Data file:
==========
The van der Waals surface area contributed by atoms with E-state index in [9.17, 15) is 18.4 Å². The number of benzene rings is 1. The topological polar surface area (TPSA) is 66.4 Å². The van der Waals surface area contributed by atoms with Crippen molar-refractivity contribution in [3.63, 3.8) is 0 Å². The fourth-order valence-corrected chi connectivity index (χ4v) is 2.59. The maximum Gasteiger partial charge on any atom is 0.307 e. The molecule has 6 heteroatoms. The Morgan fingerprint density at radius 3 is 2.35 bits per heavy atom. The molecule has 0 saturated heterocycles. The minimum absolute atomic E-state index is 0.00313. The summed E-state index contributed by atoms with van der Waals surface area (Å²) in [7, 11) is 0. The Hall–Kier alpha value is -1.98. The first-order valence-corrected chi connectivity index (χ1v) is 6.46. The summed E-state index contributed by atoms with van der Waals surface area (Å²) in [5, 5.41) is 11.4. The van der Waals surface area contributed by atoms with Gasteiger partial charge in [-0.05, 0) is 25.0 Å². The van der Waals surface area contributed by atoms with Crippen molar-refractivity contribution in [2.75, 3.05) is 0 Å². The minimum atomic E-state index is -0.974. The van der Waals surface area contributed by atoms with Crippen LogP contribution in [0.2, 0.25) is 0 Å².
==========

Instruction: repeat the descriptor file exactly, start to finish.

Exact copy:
The van der Waals surface area contributed by atoms with E-state index in [9.17, 15) is 18.4 Å². The number of benzene rings is 1. The topological polar surface area (TPSA) is 66.4 Å². The van der Waals surface area contributed by atoms with Crippen molar-refractivity contribution in [3.63, 3.8) is 0 Å². The fourth-order valence-corrected chi connectivity index (χ4v) is 2.59. The maximum Gasteiger partial charge on any atom is 0.307 e. The molecule has 6 heteroatoms. The Morgan fingerprint density at radius 3 is 2.35 bits per heavy atom. The molecule has 0 saturated heterocycles. The minimum absolute atomic E-state index is 0.00313. The summed E-state index contributed by atoms with van der Waals surface area (Å²) in [7, 11) is 0. The Hall–Kier alpha value is -1.98. The first-order valence-corrected chi connectivity index (χ1v) is 6.46. The summed E-state index contributed by atoms with van der Waals surface area (Å²) in [5, 5.41) is 11.4. The van der Waals surface area contributed by atoms with Gasteiger partial charge in [-0.05, 0) is 25.0 Å². The van der Waals surface area contributed by atoms with Crippen molar-refractivity contribution in [2.75, 3.05) is 0 Å². The minimum atomic E-state index is -0.974. The van der Waals surface area contributed by atoms with Crippen LogP contribution in [0.2, 0.25) is 0 Å².